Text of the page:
The 1999 Delaware Quarter
Posted on 2/1/2006
|Modern Coin of the Month Click image for enlargement|
Modern coin collectors should acknowledge that the Delaware Quarter is not only a coin. It is also a commemorative, the first issue in a series, and something that sparked many to pursue coin collecting and numismatics.
The Delaware Quarter was the first issue in the state quarter series, a program signed into law by President Bill Clinton in 1998. The series commemorates each State in the Union with 50 different coin designs issued at a rate of five new quarters per year. The program's goals, stated broadly, are to educate the public through coinage by creating designs showing the history, geography, people and other proud state heritages. On the Mint's Web site, teachers can download lesson plans related to the quarters, which strive to develop a better understanding of map skills, American history, national identity, internet research tools and counting skills.
There is an obvious corollary to the core educational and commemorative function of these coins: profit. As the scale of this program was unprecedented by the U.S. Mint, so were the Mint's related product offerings. These included State Quarter Proof Sets, Silver State Quarter Proof Sets, First Day Covers, Coin and Die sets, Bags, Rolls, Coin and Stamp Sets, and even State Quarter Spoons. These new offerings meant higher profits for the Mint. Revenues for Proof Set sales increased by $33.4 million and Mint Set sales increased by $13.2 million. Collecting and hoarding of circulation coins also contributes marginally to the value of these coins in the eyes of U.S. lawmakers, as the resultant savings rate increases by non-nominal amounts.
Collectors responded immediately to these new offerings. Delaware was the first state to join the Union, and since the State quarter program goes in order of joining the union, Delaware was first quarter minted and issued. In January of 1999 the first quarters trickled out of the United States mint and not only collectors but also the general public were off to obtain the coins. Rolls sky rocketed in price and people could sell pocket change they collected for more then face value. Dealers were offering to pay 50 cents a circulated coin by mid-year for Delaware quarters, a coin with a production of 373,400,000 from Philadelphia, and 401,424,000 from Denver. Dealers and collectors were setting up systems of trading coins across the country to get the desired mint for their collections and resale. It was an amazing moment in numismatic history.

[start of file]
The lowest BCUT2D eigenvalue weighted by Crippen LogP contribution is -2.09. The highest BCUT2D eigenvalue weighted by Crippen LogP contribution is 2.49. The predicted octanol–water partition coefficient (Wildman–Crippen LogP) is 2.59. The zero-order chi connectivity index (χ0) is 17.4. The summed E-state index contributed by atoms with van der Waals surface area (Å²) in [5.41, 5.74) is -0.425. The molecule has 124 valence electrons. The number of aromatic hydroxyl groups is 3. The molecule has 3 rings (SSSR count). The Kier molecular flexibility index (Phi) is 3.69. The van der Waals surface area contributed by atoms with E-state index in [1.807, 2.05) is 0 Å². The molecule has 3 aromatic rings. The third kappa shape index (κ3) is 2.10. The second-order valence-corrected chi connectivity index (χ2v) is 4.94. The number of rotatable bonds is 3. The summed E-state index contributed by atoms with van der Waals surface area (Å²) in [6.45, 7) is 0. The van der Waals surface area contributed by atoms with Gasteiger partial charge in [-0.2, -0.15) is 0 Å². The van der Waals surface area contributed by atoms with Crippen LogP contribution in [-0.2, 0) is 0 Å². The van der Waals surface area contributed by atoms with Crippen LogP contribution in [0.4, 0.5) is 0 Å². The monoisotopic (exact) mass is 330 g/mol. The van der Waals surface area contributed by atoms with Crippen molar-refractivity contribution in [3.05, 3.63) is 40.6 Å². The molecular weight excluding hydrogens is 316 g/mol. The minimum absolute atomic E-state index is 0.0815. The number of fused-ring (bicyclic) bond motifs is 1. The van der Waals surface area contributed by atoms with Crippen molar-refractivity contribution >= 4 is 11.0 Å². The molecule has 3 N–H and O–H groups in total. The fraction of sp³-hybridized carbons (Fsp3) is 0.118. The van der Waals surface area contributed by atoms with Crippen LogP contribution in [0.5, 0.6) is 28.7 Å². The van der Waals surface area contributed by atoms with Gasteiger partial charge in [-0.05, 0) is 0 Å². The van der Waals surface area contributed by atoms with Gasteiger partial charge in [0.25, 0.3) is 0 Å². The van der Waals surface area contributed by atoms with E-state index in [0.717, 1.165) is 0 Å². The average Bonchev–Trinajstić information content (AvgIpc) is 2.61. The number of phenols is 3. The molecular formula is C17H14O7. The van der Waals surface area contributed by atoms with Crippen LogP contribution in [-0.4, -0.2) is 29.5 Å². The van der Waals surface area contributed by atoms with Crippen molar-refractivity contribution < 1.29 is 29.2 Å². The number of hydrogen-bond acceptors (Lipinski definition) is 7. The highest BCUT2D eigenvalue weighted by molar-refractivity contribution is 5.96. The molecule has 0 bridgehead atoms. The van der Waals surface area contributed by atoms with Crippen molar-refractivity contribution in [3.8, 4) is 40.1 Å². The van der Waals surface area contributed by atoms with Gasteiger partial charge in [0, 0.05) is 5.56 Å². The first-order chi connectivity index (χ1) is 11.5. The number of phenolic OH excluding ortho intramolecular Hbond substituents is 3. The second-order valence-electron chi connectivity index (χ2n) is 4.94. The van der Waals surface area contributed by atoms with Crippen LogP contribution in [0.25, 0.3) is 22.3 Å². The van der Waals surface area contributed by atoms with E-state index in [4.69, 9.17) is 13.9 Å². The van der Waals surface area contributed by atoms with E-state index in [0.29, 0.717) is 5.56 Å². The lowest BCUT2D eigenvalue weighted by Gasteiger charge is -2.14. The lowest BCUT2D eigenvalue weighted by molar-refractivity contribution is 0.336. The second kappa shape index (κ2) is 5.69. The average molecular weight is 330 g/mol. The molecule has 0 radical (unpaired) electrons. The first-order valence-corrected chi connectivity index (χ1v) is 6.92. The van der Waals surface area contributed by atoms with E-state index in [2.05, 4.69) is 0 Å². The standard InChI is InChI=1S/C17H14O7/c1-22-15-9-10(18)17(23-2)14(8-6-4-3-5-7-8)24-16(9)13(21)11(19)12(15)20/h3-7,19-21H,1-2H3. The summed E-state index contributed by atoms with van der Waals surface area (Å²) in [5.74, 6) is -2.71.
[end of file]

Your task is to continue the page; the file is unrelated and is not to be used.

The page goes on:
The proof sets were also a hot item, and the silver proof sets also were a sell out, despite its high production. Come Christmas people were coming in to my local coin shop with surprising frequency looking to buy a proof set, many had never looked at coins before, but wanted one for a Christmas gift or for themselves.
No matter how popular the coin was people didn't seem to recognize its true purpose, to educate and commemorate. One common misconception is that "Paul Revere" is shown on horseback on the Delaware Quarter. Here's the real scoop . . . the Delaware Quarter features Caesar Rodney, an American Revolution hero. Born in 1728, he inherited a large estate from his father, who emigrated from England to Delaware Colony. He made his way into politics and worked for the Delaware legislature. In 1769 he was elected speaker of the House of Representatives and the Chairman of the Committee of Correspondence with the other colonies. As tensions over colonial independence brewed, he became ill from cancer. Still, he continued to communicate with people of influence in all parts of the country, and relayed information to his constituents.
When the question of independence came before congress, Caesar Rodney was absent on tour in the southern part of Delaware. The delegates for Delaware were divided on the question of independence and a dispatch was sent to Caesar Rodney. With great pains he road horse back from south Delaware to Philadelphia to cast his vote for independence. He was one of the signers of the Declaration of Independence, and, without his heroic ride and influence, the move towards independence would have been much harder.
Since no known portrait of Caesar Rodney exists, the coin is only a depiction of what he may have looked like when he made his heroic ride of 80 miles from Delaware to Philadelphia in ill health during the heat of the summer.
While the Delaware quarter may be a modern coin, its significance in sparking great collecting interests, a new series, and honoring an American hero, is all part of its place in numismatics,—making it something truly worth collecting.